Nationwide Mutual Insurance Company recently announced a permanent transition to a hybrid operating model that consists primarily of four main corporate campuses (Central Ohio, Des Moines, Scottsdale and San Antonio) for in-office personnel and working-from-home in most other locations. Although Nationwide had been investing in technological capabilities to do this for years, the pandemic has urgently nudged Nationwide to make these changes now.

Recent Studies about Telecommuting Experiences

According to data from the Coronavirus Disruption Project, 42 percent of American workers said their telecommuting experience has made them want to work from home more. Not too surprisingly, 61 percent of those teleworking said they are enjoying the relaxed attire and grooming standards, greater flexibility and lack of a commute. Over three-quarters (78 percent) said they are as effective or more so working from home.

From the employer viewpoint, nearly three-quarters of corporate finance officials surveyed in late March by Gartner, a business research and consulting firm, revealed that at least five percent of surveyed organizations will convert on-site workers to permanent remote status as part of their post-COVID cost-cutting efforts.

A survey by USA Today and LinkedIn reveals that, according to 54 percent of respondents ages 18-74, working at home positively impacts work productivity. Reasons cited for higher productivity include time saved from commuting (71 percent), fewer distractions from co-workers (61 percent) and fewer meetings (39 percent).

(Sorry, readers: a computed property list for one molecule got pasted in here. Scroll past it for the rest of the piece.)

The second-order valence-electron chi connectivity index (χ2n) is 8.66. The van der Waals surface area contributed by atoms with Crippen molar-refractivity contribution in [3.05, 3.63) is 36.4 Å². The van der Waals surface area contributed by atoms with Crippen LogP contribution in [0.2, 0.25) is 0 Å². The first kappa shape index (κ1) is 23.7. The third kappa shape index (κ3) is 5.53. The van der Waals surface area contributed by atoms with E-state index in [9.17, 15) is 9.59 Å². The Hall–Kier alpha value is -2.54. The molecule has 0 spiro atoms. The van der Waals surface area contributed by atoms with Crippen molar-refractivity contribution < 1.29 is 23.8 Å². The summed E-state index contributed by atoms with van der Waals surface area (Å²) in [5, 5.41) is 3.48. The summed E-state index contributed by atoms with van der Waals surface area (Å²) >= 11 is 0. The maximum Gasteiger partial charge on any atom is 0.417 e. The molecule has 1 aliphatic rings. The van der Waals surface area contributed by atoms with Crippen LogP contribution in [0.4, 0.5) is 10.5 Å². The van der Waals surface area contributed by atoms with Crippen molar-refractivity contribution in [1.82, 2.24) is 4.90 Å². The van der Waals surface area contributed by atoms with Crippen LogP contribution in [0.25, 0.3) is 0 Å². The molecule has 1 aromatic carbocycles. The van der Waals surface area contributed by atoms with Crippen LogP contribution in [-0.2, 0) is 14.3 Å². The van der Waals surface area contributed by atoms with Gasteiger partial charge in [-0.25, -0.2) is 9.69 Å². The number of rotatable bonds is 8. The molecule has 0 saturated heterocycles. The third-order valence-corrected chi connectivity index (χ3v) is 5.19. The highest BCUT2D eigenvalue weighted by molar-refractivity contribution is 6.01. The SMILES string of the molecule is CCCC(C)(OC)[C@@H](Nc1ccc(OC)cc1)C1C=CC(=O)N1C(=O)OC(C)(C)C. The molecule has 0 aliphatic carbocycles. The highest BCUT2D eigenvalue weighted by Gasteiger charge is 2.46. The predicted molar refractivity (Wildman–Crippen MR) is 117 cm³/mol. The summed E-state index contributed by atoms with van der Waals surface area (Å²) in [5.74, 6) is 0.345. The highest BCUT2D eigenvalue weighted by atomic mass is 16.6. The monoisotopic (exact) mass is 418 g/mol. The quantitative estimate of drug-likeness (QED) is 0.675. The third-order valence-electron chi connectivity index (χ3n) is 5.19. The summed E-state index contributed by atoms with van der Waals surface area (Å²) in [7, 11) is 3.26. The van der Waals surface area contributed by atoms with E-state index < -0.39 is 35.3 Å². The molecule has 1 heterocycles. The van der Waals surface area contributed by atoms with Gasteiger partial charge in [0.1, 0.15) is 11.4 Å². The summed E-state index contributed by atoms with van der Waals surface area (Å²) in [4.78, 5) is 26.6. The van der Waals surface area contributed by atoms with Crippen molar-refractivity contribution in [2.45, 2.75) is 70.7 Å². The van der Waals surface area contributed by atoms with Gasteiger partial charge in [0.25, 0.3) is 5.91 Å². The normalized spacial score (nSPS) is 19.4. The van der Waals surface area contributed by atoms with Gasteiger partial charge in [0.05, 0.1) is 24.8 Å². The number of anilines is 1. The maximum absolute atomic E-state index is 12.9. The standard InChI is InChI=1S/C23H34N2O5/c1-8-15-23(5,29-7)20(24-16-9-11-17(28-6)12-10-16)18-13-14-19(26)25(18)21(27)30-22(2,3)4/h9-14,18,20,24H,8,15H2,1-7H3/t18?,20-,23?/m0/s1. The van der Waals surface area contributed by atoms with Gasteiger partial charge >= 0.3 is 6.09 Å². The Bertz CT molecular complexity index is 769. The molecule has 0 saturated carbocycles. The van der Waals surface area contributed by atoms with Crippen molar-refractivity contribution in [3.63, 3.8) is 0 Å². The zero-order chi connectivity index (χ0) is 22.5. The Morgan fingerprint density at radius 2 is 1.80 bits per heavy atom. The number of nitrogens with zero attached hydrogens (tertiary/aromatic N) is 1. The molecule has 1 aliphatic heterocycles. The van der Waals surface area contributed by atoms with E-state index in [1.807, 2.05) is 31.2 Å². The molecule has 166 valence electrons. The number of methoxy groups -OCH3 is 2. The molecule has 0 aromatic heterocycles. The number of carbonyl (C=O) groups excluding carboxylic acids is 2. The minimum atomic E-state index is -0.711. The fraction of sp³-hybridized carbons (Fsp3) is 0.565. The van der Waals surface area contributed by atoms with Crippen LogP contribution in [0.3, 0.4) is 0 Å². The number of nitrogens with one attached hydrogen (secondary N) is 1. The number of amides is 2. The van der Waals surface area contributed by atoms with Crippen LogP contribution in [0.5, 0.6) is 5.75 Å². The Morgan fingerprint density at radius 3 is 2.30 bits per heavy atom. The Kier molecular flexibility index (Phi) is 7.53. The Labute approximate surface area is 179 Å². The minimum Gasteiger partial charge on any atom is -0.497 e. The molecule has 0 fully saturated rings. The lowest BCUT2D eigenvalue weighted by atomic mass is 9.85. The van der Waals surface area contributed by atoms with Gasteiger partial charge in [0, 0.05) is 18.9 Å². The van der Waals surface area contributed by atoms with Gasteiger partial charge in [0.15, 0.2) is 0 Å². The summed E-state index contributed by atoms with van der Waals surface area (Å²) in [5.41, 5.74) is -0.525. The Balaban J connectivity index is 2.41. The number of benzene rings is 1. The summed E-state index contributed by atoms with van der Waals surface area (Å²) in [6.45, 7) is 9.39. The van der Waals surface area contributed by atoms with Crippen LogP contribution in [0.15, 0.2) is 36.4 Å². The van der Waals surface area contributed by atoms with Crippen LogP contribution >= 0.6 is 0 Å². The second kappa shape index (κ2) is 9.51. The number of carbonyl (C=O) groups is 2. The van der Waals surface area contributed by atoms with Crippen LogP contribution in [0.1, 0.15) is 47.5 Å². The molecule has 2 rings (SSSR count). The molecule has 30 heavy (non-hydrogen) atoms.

It is fair to say the virus has served as an audition for organizations to determine whether working remotely can become the norm based on the type of work being performed. The implications of evolving from office locations to remote or home locations can have immense consequences to the economy.

The supply and demand of office space could change significantly if organizations eschew owning larger buildings or rent smaller office space than in the past. Even ‘The Oracle of Omaha’ himself, Warren Buffett, has commented that working from home may very well become the norm because productivity has not suffered in certain scenarios. Buffett commented, “…When change happens in the world, you adjust to it.”

Conclusion

Suffice it to say that most organizations are not yet making radical permanent changes when responding to a seemingly ‘transient’ pandemic. However, developing worksites that can appropriately adapt to COVID-19 – and any future health threats – warrants implementing strategies that go beyond short-term fixes.

While embracing telecommuting, organizations may find low-hanging fruit by purchasing or renting smaller buildings and office spaces and convert these overhead ‘savings’ into other operational investments, which could positively impact employee pay and benefits. Would an upward trend of telecommuting adversely impact sectors that currently cater to office-based employees? Absolutely. Lower fuel consumption for commuting, altered business attire and relaxed cosmetic usage are just a few examples of potential long-term disruption that may occur.

We are only two months into this pandemic, yet much is to be learned by employers about long-term trends versus short-term fads in the workplace setting. My best guess is that the COVID-19 will make telecommuting a more permanent fixture in the business world where it makes most sense to the organization and its customers. As the telecommuting ‘experimentation’ phase continues, each organization must weigh the pros and cons when strategizing for the future.

Next Week’s Discussion:  COVID-19 and Telemedicine

To stay abreast of employee benefits, we invite you to subscribe to our blog.